That skill wasn’t developed in a vacuum, however. It was honed on the stage, trying to hold the attention of footloose two-steppers. “It’s very easy to write a poignant story that’s a little slow. You can really bore a crowd with that stuff sometimes,” Felker admits. “We’d be playing dance halls and these punk rock bars in Tulsa, and play something like a Merle Haggard tune or George Strait so people could dance. Eventually we started sneaking our own stuff in there. It was just survival at that point.”

Now well past the point of self-preservation, the Troubadours brought in a new collaborator this time around with producer Ryan Hewitt, whose previous credits include Red Hot Chili Peppers, the Avett Brothers and Lumineers. “He’s got an ear for music, like another member of the band, in a way. He really cares about the way a band sounds and representing the band’s sound with the recording,” Felker says of Hewitt. Working with the Grammy winner was more a matter of refinement than looking for a change in sound. As Felker puts it, “He definitely distilled it down to a little bit better liquor.”

Staying true to the band’s roots is simple, as far as Felker is concerned. “I really like music that can be played on a back porch somewhere. I want that to be the soul of our music,” he says, pointing to albums like Van Morrison’s Moondance and Jerry Jeff Walker’s Riding High as works to aspire to. “I guess we’re a country band. But I don’t think Merle Haggard would say we’re a real, traditional country band,” he adds, thoughtfully.

Nonetheless, the Troubadours are unquestionably associated with the Red Dirt movement, and Felker is proud of the inclusion. “A bunch of my heroes invented [Red Dirt]. I have to be thankful to them; they paved the way for us to have any success in any manner at all,” he says. Over the years, he’s become friends with members of groups like Cross Canadian Ragweed and Great Divide, who inspired him to pursue his own career. “I probably would’ve done something else if not for those guys. I probably would’ve stayed at the mill. As a Podunk kid from Southeast Oklahoma, that was just inspiring.”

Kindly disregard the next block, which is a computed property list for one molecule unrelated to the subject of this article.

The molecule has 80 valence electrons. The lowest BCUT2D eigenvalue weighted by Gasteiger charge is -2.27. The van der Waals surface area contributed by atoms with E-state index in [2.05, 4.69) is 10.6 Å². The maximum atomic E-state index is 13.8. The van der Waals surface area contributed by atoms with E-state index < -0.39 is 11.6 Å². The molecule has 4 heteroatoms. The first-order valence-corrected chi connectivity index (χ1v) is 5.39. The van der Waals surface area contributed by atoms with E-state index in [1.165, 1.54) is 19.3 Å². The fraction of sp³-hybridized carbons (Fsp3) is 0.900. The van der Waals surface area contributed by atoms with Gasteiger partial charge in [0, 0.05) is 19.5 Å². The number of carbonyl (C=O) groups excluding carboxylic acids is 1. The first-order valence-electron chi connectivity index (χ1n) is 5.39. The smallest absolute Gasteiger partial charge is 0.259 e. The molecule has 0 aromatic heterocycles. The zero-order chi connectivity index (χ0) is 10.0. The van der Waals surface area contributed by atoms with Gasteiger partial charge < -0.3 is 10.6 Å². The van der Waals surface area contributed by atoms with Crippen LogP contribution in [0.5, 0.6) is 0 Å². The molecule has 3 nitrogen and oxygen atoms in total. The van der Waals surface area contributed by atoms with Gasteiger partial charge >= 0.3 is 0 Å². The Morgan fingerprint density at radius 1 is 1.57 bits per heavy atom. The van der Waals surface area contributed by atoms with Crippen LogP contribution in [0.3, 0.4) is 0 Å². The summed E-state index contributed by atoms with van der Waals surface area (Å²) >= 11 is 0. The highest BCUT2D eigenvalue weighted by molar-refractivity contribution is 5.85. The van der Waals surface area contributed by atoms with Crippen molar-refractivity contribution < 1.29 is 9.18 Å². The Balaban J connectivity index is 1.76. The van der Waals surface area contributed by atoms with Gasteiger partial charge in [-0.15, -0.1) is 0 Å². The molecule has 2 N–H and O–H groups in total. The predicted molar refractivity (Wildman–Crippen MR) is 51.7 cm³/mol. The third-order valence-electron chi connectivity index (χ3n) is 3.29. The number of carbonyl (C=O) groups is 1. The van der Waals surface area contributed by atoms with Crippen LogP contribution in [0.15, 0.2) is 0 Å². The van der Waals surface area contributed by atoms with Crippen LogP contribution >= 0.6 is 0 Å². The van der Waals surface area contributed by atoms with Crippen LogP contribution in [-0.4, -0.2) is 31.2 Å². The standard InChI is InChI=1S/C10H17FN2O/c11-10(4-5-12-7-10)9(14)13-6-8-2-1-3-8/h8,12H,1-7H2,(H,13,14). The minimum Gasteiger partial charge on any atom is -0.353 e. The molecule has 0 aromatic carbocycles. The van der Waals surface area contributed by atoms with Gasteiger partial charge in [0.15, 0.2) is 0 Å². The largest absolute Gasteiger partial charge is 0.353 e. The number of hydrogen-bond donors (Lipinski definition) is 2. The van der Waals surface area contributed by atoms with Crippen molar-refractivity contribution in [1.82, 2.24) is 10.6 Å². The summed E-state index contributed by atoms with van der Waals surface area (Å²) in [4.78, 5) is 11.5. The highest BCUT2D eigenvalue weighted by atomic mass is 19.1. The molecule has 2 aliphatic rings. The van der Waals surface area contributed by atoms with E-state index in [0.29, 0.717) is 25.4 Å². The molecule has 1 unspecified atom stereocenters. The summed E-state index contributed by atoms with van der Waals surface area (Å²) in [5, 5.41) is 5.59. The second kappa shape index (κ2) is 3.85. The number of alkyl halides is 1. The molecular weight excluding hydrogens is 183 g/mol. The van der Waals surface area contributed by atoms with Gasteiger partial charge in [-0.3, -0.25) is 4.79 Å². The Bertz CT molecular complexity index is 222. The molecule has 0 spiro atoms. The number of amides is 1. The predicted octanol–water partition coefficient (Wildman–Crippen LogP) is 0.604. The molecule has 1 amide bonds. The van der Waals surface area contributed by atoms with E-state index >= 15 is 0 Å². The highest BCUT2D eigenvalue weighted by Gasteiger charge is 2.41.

Rising to Number Three on the country charts and cracking the Top 20 of the Billboard 200, the band’s 2015 self-titled album was a commercial breakthrough, suggesting that the group may have a far bigger audience to tap beyond the Red Dirt circuit – and A Long Way From Your Heart is poised to propel the Troubadours further into the mainstream. Like its predecessors, the album is being released independently via the band’s own label, Bossier City Records, with help from Thirty Tigers. But even a whiff of wider success doesn’t change Felker and the Troubadour’s rebel streak.

“It’d be awesome to be 20, 21 and sign a deal with a label and get out on the road. Because it’s hard to get out on the road, it’s hard to get gigs,” says Felker. “But I don’t think that’s for me. You’re going to get fleeced with a record deal, there’s no way around it. I wouldn’t give up the rights to my music, ever.”

In This Article: Turnpike Troubadours